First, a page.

Page last updated at 12:55 GMT, Sunday, 31 January 2010

Clare Short MP transcript

On Sunday 31 January Sophie Raworth interviewed former Cabinet Minister Clare Short MP.

Please note 'The Andrew Marr Show' must be credited if any part of this transcript is used.

SOPHIE RAWORTH

What did (Gordon Brown) think at the time [about Iraq]?

CLARE SHORT

Well in most of the run up to the war, Gordon and Tony were in one of their fallen out phases, and Gordon was marginalised and not included and not in the inner group. And he was saying to me "They think they're going to have a quick successful war, and then they'll be very powerful, and they'll have a reshuffle.

SOPHIE RAWORTH

And did he think he'd be shuffled out?

CLARE SHORT

He thought they wanted him out of the Treasury because there was tension about how you spend the money of the Government, and they were going to offer him the Foreign Office. And he was saying "I won't accept it, I'll join you on the backbenches". And then, do you remember when Blair became totally grey, just after he failed to get the 2nd resolution, and his face was haunted and thin? Do you remember? Prescott got Brown back together with Blair and Brown came behind Blair, and it was sort of 'Blame the French, and actually misleading people about what Chirac's position was. So at that point he came in behind Blair. But for most of the time he was marginalised.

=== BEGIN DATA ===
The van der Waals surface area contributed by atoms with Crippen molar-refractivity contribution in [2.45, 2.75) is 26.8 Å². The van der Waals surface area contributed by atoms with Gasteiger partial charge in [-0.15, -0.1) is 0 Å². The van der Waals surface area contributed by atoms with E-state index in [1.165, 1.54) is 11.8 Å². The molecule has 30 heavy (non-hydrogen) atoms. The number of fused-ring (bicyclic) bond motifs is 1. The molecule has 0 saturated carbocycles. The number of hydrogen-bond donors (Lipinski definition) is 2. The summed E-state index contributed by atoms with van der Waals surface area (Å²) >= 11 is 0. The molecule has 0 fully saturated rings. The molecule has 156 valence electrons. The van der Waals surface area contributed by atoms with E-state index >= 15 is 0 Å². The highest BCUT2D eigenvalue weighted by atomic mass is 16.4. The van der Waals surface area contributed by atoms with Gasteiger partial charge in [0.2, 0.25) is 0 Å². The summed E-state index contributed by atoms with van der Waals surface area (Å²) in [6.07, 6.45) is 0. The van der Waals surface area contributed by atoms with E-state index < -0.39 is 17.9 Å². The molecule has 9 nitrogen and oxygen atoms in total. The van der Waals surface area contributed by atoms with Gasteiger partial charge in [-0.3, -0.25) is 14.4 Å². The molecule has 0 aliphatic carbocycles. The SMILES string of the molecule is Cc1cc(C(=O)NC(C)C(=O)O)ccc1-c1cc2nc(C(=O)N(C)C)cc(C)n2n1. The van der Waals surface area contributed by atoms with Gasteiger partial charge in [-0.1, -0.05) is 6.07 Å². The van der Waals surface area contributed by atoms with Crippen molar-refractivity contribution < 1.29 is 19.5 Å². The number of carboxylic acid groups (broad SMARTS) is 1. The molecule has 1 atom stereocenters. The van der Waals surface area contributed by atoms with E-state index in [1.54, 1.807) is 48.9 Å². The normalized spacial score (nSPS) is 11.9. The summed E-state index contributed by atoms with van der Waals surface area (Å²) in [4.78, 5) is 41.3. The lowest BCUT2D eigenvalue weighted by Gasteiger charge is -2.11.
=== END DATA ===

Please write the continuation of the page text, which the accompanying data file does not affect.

SOPHIE RAWORTH

So he had serious concerns about what his personal position would be if the war went ahead, and it was a quick and successful war?

CLARE SHORT

Well he twice said to me that that was the plan. So that's pretty dreadful - if they think, sort of, was it a comparison with Mrs Thatcher and the Falklands? 'Have a war, make yourself heroic, become very popular, more powerful'

SOPHIE RAWORTH

And did Gordon Brown speak out against the war in the cabinet?

CLARE SHORT

No, he didn't speak at all about it, until he came back in with the 'blame the French' strategy. No, he was just marginalised.

SOPHIE RAWORTH

Did he explicitly, privately, tell you that it was wrong?

CLARE SHORT

No, he would invite me in for coffee in number 11 (you just walk through from number 10). And I'd be chuntering on about Iraq, and he'd be chuntering on about other things, and we'd both have a little moan, but he didn't oppose the war. He didn't support it - but he was pre-occupied with other things.

INTERVIEW ENDS.



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